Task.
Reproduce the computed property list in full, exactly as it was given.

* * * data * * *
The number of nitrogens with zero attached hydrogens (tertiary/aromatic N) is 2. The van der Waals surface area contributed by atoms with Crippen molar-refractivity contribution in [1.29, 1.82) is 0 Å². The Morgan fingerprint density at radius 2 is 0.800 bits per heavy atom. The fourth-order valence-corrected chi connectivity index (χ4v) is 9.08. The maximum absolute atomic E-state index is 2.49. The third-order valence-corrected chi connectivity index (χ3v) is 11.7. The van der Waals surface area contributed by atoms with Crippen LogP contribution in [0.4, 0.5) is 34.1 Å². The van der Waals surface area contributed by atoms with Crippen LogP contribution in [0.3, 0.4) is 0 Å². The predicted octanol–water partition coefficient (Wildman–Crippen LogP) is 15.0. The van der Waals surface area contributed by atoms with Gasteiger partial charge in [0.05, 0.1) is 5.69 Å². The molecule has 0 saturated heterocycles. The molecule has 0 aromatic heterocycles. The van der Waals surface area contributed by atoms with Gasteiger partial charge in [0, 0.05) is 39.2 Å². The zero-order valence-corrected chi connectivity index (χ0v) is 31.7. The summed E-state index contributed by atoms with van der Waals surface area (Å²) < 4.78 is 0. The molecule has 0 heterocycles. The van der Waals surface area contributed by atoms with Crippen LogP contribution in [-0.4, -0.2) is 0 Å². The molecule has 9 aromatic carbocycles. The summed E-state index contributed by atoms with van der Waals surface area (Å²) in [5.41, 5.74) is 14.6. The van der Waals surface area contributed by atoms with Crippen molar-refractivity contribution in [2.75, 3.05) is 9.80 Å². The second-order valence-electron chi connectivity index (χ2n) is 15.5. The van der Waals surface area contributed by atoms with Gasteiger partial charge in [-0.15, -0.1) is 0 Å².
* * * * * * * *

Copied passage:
The number of nitrogens with zero attached hydrogens (tertiary/aromatic N) is 2. The van der Waals surface area contributed by atoms with Crippen molar-refractivity contribution in [1.29, 1.82) is 0 Å². The Morgan fingerprint density at radius 2 is 0.800 bits per heavy atom. The fourth-order valence-corrected chi connectivity index (χ4v) is 9.08. The maximum absolute atomic E-state index is 2.49. The third-order valence-corrected chi connectivity index (χ3v) is 11.7. The van der Waals surface area contributed by atoms with Crippen LogP contribution in [0.4, 0.5) is 34.1 Å². The van der Waals surface area contributed by atoms with Crippen LogP contribution in [0.3, 0.4) is 0 Å². The predicted octanol–water partition coefficient (Wildman–Crippen LogP) is 15.0. The van der Waals surface area contributed by atoms with Gasteiger partial charge in [0.05, 0.1) is 5.69 Å². The molecule has 0 saturated heterocycles. The molecule has 0 aromatic heterocycles. The van der Waals surface area contributed by atoms with Gasteiger partial charge in [0, 0.05) is 39.2 Å². The zero-order valence-corrected chi connectivity index (χ0v) is 31.7. The summed E-state index contributed by atoms with van der Waals surface area (Å²) < 4.78 is 0. The molecule has 0 heterocycles. The van der Waals surface area contributed by atoms with Crippen LogP contribution in [-0.4, -0.2) is 0 Å². The molecule has 9 aromatic carbocycles. The summed E-state index contributed by atoms with van der Waals surface area (Å²) in [5.41, 5.74) is 14.6. The van der Waals surface area contributed by atoms with Crippen molar-refractivity contribution in [2.75, 3.05) is 9.80 Å². The second-order valence-electron chi connectivity index (χ2n) is 15.5. The van der Waals surface area contributed by atoms with Gasteiger partial charge in [-0.15, -0.1) is 0 Å².